Book partner? By @thomas_ludo
By Ludo Thomas
Partner hopping is a strange one. I would say it’s a bit like eating a bag of pick ‘n mix blindfolded, just to clarify, I’ve never done this, but I imagine it’s similar. During the spell, there’s an anticipatory nervousness before each plunge, a wondering of what will be next? You know you won’t hate it because actually you put all the sweets in the bag in the first place, but sometimes it’s a shock because you weren’t expecting a fizzy cola bottle straight after your cube of fudge. Although the change and difference is refreshing, for it certainly keeps you on your toes, there comes a time when you begin to realise you have a favourite type, something you wouldn’t mind having a whole bag of.
Here’s where I’m parking the sweet analogy because it’s pretty weird, and you get the point. After all the different combinations I’ve finally started to make a book with just one person, perhaps something I should have done weeks, if not months ago, because you only have to look at the teams doing well and it’s mostly the ones who have been with each other for a while. The decision to put together a book is an exciting one because immediately you start to feel much more settled. Book crits have been difficult to organise previously but now we’ve got a list of our favourite agencies and a couple crits lined up in the coming weeks so things are starting to move more naturally.
What’s nice is the ability to take criticism and then act on it knowing what’s in your portfolio isn’t going to drastically change as partners jump around. I’ve been told more than once rhythm is important when it comes to making a book, that the best books have an interesting tempo, for instance you may have a bigger campaign stretching over a few pages, so to follow this it’s good to include a short, snappy idea which is understood instantly just to breaks things up. So by having a long term
partner you start having a much clearer idea of the structure and rhythm of your book, you know what’s good, what needs to be cut and the types of ideas which are missing, a guider automatically appears pointing you towards your next campaign.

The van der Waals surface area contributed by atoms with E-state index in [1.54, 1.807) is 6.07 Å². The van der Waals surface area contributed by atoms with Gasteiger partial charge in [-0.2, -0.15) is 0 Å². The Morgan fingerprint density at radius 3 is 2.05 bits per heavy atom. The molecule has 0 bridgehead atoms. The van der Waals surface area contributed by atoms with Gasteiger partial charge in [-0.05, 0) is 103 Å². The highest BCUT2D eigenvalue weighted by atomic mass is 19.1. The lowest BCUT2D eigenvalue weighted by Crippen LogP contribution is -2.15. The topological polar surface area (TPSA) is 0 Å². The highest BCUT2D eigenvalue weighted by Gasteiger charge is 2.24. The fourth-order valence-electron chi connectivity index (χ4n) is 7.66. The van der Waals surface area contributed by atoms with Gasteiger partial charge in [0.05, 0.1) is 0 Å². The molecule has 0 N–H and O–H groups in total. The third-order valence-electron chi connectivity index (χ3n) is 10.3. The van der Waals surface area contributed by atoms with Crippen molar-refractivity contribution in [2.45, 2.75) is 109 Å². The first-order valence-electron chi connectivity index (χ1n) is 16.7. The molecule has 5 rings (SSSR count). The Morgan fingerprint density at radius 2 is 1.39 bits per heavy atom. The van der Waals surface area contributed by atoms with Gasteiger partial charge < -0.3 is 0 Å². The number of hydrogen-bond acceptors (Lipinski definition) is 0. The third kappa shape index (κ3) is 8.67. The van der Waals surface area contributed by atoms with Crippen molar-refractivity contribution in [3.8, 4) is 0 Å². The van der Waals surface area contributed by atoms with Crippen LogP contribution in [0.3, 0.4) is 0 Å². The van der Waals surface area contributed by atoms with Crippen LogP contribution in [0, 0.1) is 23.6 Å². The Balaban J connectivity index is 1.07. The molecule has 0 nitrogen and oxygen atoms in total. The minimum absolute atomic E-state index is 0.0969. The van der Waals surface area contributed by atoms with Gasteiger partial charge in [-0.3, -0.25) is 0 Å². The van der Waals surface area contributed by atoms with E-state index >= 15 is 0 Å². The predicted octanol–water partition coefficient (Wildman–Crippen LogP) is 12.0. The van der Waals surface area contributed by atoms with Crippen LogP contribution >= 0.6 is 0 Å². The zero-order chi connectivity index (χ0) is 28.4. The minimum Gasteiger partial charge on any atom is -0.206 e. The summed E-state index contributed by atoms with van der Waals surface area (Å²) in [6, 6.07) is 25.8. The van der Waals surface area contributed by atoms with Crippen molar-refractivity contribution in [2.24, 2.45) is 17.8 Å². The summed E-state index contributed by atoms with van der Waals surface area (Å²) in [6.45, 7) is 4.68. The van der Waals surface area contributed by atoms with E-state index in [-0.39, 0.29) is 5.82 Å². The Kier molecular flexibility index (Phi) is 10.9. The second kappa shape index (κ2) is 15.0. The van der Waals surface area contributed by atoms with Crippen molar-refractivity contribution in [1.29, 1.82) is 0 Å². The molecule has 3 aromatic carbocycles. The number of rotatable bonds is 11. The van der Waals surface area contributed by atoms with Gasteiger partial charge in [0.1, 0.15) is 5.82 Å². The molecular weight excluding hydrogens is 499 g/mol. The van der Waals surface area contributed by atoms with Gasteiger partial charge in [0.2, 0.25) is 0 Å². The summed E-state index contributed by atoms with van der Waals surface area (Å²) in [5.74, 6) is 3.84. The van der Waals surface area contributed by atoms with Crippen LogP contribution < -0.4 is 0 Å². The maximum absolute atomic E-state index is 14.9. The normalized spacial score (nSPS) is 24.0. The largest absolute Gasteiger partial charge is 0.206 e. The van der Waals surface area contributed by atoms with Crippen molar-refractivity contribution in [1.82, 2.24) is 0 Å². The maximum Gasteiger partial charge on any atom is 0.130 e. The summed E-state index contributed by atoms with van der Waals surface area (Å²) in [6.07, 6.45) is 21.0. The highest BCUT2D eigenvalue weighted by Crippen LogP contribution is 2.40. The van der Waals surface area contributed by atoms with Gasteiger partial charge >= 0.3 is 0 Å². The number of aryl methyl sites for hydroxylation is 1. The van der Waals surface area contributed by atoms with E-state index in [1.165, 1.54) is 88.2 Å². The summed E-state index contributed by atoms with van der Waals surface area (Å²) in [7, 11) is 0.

It’s funny, apparently the fat penguin intake is unusual in that we’ve been slow to pair up. At AMV today we were told one team paired up in October, admittedly they are no longer together so it sort of ruins my point, but from my perspective fat penguin are still very much enjoying Marc’s early suggestions that we should be frivolous and sleep our way around the studio. And for me this has been the best thing, it’s been great trying out different people, and the fact it’s moved organically has been important, however if there was one thing I’d do differently it would be to agree to put a book together with one person while still trying out others. Here you get the best of both worlds, a fairly stable portfolio which you can take to agencies, while you are still able to learn about yourself and others in your search for the one. Finding out we narrowly missed the opportunity of an Easter placement was a tough pill to swallow and perhaps one more week with my book partner would have made all the difference, even so, the disappointment makes you hungrier and allows me to pass on a small piece of advice. Do try as many partners as you can no matter how long it takes, but be weary of your portfolio, and while you sleep around nail down a book partner to get the ball rolling. That’s what I would have done differently.